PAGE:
Phantom Probability
Abstract.
Classical probability theory supports probability measures, assigning a fixed positive real value to each event, these measures are far from satisfactory in formulating reallife occurrences. The main innovation of this paper is the introduction of a new probability measure, enabling varying probabilities that are recorded by ring elements to be assigned to events; this measure still provides a Bayesian model, resembling the classical probability model.
By introducing two principles for the possible variation of a probability (also known as uncertainty, ambiguity, or imprecise probability), together with the “correct” algebraic structure allowing the framing of these principles, we present the foundations for the theory of phantom probability, generalizing classical probability theory in a natural way. This generalization preserves many of the wellknown properties, as well as familiar distribution functions, of classical probability theory: moments, covariance, moment generating functions, the law of large numbers, and the central limit theorem are just a few of the instances demonstrating the concept of phantom probability theory.
Key words and phrases:
Weak ordered ring, Imprecise probability, Phantom probability measure, Phantom probability space, Random variables, Distribution and mass functions, Moments, Variance, Covariance, Moment generating function, Central limit theorem, Laws of large numbers.2000 Mathematics Subject Classification:
Primary: 60A, 60B05, 06F25 ; Secondary: 13BContents
Introduction
Over the years much effort has been invested in trying human beings have tried to understand aspects of probability in which the evaluations of occurrences, as well as their likelihoods of happening, are uncertain. Although the terminology for this type of phenomena is varied (uncertainty for physicists, ambiguity for economists, imprecise probability for mathematicians, and phantom for us), fundamentally, the absence of theory enabling the formulation of such phenomena is a common problem for many fields of study. In this paper we introduce a new approach, supported by a novel probability measure, allowing a natural mathematical framing of this type of problems.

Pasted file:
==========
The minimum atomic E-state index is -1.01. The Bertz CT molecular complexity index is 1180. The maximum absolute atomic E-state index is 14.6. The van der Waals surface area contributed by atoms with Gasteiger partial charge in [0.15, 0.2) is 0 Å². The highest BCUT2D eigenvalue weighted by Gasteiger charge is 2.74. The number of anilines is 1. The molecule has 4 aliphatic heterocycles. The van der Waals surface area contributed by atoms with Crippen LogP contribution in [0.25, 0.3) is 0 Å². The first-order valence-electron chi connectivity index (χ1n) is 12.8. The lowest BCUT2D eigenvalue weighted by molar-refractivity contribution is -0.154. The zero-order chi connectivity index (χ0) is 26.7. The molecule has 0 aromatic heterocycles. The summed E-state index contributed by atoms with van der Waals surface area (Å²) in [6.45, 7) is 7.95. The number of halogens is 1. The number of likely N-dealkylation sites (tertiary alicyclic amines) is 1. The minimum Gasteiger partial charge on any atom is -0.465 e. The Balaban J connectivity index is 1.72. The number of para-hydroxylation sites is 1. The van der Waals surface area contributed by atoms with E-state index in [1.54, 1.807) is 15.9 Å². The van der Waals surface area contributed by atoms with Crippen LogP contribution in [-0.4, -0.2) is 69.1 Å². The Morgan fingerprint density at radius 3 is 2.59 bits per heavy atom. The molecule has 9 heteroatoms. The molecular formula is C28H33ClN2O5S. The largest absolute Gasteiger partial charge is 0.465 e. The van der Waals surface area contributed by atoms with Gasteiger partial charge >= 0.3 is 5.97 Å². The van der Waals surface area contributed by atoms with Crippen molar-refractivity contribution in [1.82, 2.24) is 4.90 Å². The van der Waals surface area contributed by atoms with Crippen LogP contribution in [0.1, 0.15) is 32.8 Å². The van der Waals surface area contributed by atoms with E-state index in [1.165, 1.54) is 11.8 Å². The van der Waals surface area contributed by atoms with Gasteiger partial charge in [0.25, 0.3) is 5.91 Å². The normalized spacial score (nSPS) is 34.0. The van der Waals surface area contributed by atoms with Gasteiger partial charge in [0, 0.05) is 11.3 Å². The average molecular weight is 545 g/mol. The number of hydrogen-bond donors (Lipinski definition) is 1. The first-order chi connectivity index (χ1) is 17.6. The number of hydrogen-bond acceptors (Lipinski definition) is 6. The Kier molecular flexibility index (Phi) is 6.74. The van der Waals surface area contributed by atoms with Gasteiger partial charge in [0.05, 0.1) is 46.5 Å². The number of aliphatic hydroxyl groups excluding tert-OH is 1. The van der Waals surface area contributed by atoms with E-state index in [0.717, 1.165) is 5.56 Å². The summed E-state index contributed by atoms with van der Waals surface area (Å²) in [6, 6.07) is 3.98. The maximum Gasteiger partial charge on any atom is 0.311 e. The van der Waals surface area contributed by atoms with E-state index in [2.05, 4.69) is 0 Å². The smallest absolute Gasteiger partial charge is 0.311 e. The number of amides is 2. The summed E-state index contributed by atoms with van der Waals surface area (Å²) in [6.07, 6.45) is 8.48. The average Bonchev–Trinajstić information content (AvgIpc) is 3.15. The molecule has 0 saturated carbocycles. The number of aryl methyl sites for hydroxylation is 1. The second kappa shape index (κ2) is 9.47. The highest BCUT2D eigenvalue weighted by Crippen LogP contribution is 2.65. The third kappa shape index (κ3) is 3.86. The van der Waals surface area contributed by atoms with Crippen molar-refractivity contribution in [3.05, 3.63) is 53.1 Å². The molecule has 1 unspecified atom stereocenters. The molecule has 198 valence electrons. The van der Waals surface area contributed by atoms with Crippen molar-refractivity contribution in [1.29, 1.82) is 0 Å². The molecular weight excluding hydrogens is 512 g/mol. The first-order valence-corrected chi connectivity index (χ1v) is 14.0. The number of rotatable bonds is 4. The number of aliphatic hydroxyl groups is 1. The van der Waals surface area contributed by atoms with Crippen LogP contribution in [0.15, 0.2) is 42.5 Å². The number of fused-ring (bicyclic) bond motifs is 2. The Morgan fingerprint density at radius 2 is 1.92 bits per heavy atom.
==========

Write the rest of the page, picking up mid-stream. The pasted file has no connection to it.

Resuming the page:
Two main principles underlie our approach to treating probability measures associated with varied evaluations:

For each event, the sum of its probability and its possible distortion lies in the real interval ;

The overall distortions always sum up to .
Having the right algebraic structure, termed here the ring of phantom numbers that naturally records probabilities and their oriented variations, these principles lead to the introduction of our new phantom probability measure, on which much of the theory of classical probability can be generalized. This generalization captures both the uncertainty of outcomes and ambiguous likelihoods, and it is still Bayesian.
The ring of phantom numbers consists of elements of the form , each of which is a compound of the real term and the phantom term (notated, like the complex numbers, by instead of ), and whose operations, addition and multiplication respectively, are